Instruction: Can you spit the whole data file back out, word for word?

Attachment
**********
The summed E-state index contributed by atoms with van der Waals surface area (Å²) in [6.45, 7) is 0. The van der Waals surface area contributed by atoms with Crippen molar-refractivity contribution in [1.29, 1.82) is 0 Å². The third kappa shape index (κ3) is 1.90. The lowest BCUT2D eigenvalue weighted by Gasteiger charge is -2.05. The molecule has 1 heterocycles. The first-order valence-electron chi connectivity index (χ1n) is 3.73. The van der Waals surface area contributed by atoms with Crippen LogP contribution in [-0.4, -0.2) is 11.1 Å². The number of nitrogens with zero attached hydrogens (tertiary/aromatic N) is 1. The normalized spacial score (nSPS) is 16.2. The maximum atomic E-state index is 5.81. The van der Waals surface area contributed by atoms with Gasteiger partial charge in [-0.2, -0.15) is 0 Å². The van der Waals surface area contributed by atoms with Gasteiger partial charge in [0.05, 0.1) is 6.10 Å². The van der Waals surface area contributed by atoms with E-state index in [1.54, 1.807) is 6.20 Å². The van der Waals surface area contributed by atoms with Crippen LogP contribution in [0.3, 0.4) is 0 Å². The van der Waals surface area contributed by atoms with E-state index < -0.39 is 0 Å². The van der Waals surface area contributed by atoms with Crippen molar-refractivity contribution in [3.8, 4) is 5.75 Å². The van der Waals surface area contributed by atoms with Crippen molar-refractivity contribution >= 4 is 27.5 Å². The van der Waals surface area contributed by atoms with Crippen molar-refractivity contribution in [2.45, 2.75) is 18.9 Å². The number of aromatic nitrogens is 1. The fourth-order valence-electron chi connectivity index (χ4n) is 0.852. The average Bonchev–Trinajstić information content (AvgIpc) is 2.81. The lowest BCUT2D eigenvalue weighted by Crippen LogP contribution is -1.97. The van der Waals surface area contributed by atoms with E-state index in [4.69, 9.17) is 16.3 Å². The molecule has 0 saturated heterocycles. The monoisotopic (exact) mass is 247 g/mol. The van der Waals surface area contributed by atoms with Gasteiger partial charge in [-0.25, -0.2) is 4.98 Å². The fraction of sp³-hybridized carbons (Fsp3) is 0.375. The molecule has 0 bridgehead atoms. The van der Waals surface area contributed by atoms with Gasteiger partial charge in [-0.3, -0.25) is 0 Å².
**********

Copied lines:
The summed E-state index contributed by atoms with van der Waals surface area (Å²) in [6.45, 7) is 0. The van der Waals surface area contributed by atoms with Crippen molar-refractivity contribution in [1.29, 1.82) is 0 Å². The third kappa shape index (κ3) is 1.90. The lowest BCUT2D eigenvalue weighted by Gasteiger charge is -2.05. The molecule has 1 heterocycles. The first-order valence-electron chi connectivity index (χ1n) is 3.73. The van der Waals surface area contributed by atoms with Crippen LogP contribution in [-0.4, -0.2) is 11.1 Å². The number of nitrogens with zero attached hydrogens (tertiary/aromatic N) is 1. The normalized spacial score (nSPS) is 16.2. The maximum atomic E-state index is 5.81. The van der Waals surface area contributed by atoms with Gasteiger partial charge in [-0.2, -0.15) is 0 Å². The van der Waals surface area contributed by atoms with Gasteiger partial charge in [0.05, 0.1) is 6.10 Å². The van der Waals surface area contributed by atoms with E-state index in [1.54, 1.807) is 6.20 Å². The van der Waals surface area contributed by atoms with Crippen LogP contribution in [0.3, 0.4) is 0 Å². The van der Waals surface area contributed by atoms with E-state index < -0.39 is 0 Å². The van der Waals surface area contributed by atoms with Crippen molar-refractivity contribution in [3.8, 4) is 5.75 Å². The van der Waals surface area contributed by atoms with Crippen molar-refractivity contribution >= 4 is 27.5 Å². The van der Waals surface area contributed by atoms with Crippen molar-refractivity contribution in [2.45, 2.75) is 18.9 Å². The number of aromatic nitrogens is 1. The fourth-order valence-electron chi connectivity index (χ4n) is 0.852. The average Bonchev–Trinajstić information content (AvgIpc) is 2.81. The lowest BCUT2D eigenvalue weighted by Crippen LogP contribution is -1.97. The van der Waals surface area contributed by atoms with E-state index in [4.69, 9.17) is 16.3 Å². The molecule has 0 saturated heterocycles. The monoisotopic (exact) mass is 247 g/mol. The van der Waals surface area contributed by atoms with Gasteiger partial charge in [-0.25, -0.2) is 4.98 Å². The fraction of sp³-hybridized carbons (Fsp3) is 0.375. The molecule has 0 bridgehead atoms. The van der Waals surface area contributed by atoms with Gasteiger partial charge in [-0.3, -0.25) is 0 Å².